Addressing Translation Issues as Intercultural Communication Barriers in Tourism: Language, Culture, and Communication at Play

Addressing Translation Issues as Intercultural Communication Barriers in Tourism: Language, Culture, and Communication at Play

Ping Yang (Western Sydney University, Australia)
Copyright: © 2018 |Pages: 20
DOI: 10.4018/978-1-5225-2930-9.ch017
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Abstract

This chapter examines Chinese-English translation issues that cause intercultural communication misunderstanding in the tourism language. As international tourists are travelling around China, Chinese-English translation services are useful. It plays an important role in facilitating the tourism business operations and meeting the tourist language needs. However, failure to understand cultural differences can result in intercultural communication failure in tourism discourse. The researcher critically analysed the English-Chinese translation issues using tourist information texts collected from a variety of written sources and examining them at cross-lingua-cultural communication level. Translation of tourist information texts from a source language to a target language is more than a linguistic transfer and involves linguistic restructure and cultural imaging re-creation that make sense in a target language and culture. Implications for addressing translation issues as intercultural communication barriers are discussed. Future research direction is also indicated in the conclusion.
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Introduction

People are travelling across language and cultural borders more frequently than ever before to see the old civilisation and rising economies for tourism purpose. China is one of those tourist destinations which attracted international tourists from many countries each year. From Jan to June in 2016, seventeen major source countries such as Korea, Japan, Vietnam, Russia, Philippines, Mongolia, Malaysia, Singapore, India, Thailand, Canada, Australia, German, Indonesia, UK, and France, covering five continents (China National Tourism Administration, 2016).

Table 1.
Number of foreign tourist arrivals* in June and Dec. 2015, and Jan-June 2016
Month/YearJune 2015Dec 2015Jan-June 2016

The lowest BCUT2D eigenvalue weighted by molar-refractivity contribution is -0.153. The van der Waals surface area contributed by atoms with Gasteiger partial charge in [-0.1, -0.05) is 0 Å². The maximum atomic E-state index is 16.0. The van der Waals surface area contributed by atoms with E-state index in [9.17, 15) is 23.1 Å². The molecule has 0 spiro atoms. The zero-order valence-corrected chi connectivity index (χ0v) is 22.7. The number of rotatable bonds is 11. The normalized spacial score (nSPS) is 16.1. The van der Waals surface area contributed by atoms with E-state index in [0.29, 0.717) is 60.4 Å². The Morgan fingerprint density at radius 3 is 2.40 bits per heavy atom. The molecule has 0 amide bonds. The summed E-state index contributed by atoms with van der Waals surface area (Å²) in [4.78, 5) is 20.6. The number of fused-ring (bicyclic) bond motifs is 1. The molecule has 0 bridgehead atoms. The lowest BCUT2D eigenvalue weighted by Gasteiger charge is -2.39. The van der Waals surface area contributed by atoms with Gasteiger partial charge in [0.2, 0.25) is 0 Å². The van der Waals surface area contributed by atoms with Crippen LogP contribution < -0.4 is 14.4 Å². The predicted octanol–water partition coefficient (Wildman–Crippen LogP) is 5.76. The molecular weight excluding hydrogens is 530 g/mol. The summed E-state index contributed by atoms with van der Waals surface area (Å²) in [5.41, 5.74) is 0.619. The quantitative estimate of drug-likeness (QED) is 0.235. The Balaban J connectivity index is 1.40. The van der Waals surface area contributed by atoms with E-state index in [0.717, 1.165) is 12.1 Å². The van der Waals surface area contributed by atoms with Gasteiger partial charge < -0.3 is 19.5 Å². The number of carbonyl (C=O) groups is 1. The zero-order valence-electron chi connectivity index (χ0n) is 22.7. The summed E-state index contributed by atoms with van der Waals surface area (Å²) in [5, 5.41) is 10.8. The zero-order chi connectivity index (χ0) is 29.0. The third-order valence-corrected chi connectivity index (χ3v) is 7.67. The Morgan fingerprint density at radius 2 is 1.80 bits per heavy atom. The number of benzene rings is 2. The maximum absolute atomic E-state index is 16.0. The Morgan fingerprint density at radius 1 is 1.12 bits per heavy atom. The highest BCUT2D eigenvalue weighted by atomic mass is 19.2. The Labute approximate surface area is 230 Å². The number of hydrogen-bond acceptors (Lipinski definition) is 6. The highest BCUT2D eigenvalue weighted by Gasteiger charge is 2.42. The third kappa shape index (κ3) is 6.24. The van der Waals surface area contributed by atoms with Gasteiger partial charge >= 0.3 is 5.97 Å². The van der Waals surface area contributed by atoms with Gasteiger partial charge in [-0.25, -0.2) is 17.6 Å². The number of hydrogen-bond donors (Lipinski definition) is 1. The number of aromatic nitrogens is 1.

Number of visitors2,114,8002,131,5001,036,000

*excluding visitors from Hong Kong, Macao, and Taiwan

Source: http://www.cnta.com/zwgk/lysj/201608/t20160801_779445.shtml

It is important for the Chinese tourism industries to provide reliable and satisfactory English translation services to meet the English translation needs of such a large number of international sojourners travelling in China. This would mean a good business opportunity for such service providers as hotels, restaurants, and shops when their tourist promotion texts (e.g. shop signs, billboards, food menu, and service advice, etc.) in English communicate to international tourists. Furthermore, quality translation service could also help promote Chinese tourism and make it sustainable as satisfied tourists would pass on the complimentary message to their friends and relatives, making their personal satisfactory experiences a testimonial. However, some of tourist information texts (TIT) for promotion purpose may fail to communicate the messages intended due to translators’ misinterpretation of cultural differences between a source language and a target language (Sulaiman, 2014). The examination and understanding of translation issues as intercultural communication barriers in the language of tourism are meaningful and educational (O'Regan, Wilkinson, & Robinson, 2011; Phipps, 2011) as these efforts are conducive to more public heed to cross-linguistic and intercultural differences in the applications of translation studies and to more emphasis on training translators’ socio-cultural-pragmatic competence for pedagogical purpose. Apparently, more research efforts are needed to investigate intercultural written communication incompetence as seen in tourist promotion texts lost in translation.

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